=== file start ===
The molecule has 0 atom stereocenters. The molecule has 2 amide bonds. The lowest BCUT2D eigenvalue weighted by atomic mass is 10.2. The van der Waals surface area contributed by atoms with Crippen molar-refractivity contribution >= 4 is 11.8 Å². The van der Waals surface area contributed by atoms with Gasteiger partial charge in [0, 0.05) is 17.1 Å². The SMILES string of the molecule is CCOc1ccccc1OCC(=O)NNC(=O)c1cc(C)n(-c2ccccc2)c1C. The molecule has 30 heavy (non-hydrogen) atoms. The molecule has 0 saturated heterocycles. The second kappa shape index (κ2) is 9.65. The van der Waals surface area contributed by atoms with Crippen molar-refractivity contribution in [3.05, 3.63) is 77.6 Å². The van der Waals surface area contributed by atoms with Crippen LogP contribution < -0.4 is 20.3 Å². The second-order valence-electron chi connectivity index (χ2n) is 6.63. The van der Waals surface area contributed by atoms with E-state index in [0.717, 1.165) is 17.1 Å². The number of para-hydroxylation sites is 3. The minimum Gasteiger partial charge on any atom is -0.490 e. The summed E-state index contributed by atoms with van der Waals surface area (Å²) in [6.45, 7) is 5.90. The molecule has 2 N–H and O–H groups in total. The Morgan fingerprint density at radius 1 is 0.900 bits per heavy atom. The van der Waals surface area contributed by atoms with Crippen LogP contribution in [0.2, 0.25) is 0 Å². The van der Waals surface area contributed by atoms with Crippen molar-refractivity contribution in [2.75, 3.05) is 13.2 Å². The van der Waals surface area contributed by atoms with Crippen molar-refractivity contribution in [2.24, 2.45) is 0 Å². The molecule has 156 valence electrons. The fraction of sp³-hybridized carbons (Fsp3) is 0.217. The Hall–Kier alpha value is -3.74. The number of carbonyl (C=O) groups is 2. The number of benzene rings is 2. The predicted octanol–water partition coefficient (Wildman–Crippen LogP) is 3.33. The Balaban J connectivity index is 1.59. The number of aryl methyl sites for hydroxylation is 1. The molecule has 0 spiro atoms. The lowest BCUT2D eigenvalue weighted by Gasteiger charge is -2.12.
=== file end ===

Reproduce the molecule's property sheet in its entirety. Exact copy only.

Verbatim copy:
The molecule has 0 atom stereocenters. The molecule has 2 amide bonds. The lowest BCUT2D eigenvalue weighted by atomic mass is 10.2. The van der Waals surface area contributed by atoms with Crippen molar-refractivity contribution >= 4 is 11.8 Å². The van der Waals surface area contributed by atoms with Gasteiger partial charge in [0, 0.05) is 17.1 Å². The SMILES string of the molecule is CCOc1ccccc1OCC(=O)NNC(=O)c1cc(C)n(-c2ccccc2)c1C. The molecule has 30 heavy (non-hydrogen) atoms. The molecule has 0 saturated heterocycles. The second kappa shape index (κ2) is 9.65. The van der Waals surface area contributed by atoms with Crippen molar-refractivity contribution in [3.05, 3.63) is 77.6 Å². The van der Waals surface area contributed by atoms with Crippen LogP contribution < -0.4 is 20.3 Å². The second-order valence-electron chi connectivity index (χ2n) is 6.63. The van der Waals surface area contributed by atoms with E-state index in [0.717, 1.165) is 17.1 Å². The number of para-hydroxylation sites is 3. The minimum Gasteiger partial charge on any atom is -0.490 e. The summed E-state index contributed by atoms with van der Waals surface area (Å²) in [6.45, 7) is 5.90. The molecule has 2 N–H and O–H groups in total. The Morgan fingerprint density at radius 1 is 0.900 bits per heavy atom. The van der Waals surface area contributed by atoms with Crippen LogP contribution in [0.2, 0.25) is 0 Å². The van der Waals surface area contributed by atoms with Crippen molar-refractivity contribution in [2.75, 3.05) is 13.2 Å². The van der Waals surface area contributed by atoms with Crippen molar-refractivity contribution in [2.24, 2.45) is 0 Å². The molecule has 156 valence electrons. The fraction of sp³-hybridized carbons (Fsp3) is 0.217. The Hall–Kier alpha value is -3.74. The number of carbonyl (C=O) groups is 2. The number of benzene rings is 2. The predicted octanol–water partition coefficient (Wildman–Crippen LogP) is 3.33. The Balaban J connectivity index is 1.59. The number of aryl methyl sites for hydroxylation is 1. The molecule has 0 spiro atoms. The lowest BCUT2D eigenvalue weighted by Gasteiger charge is -2.12.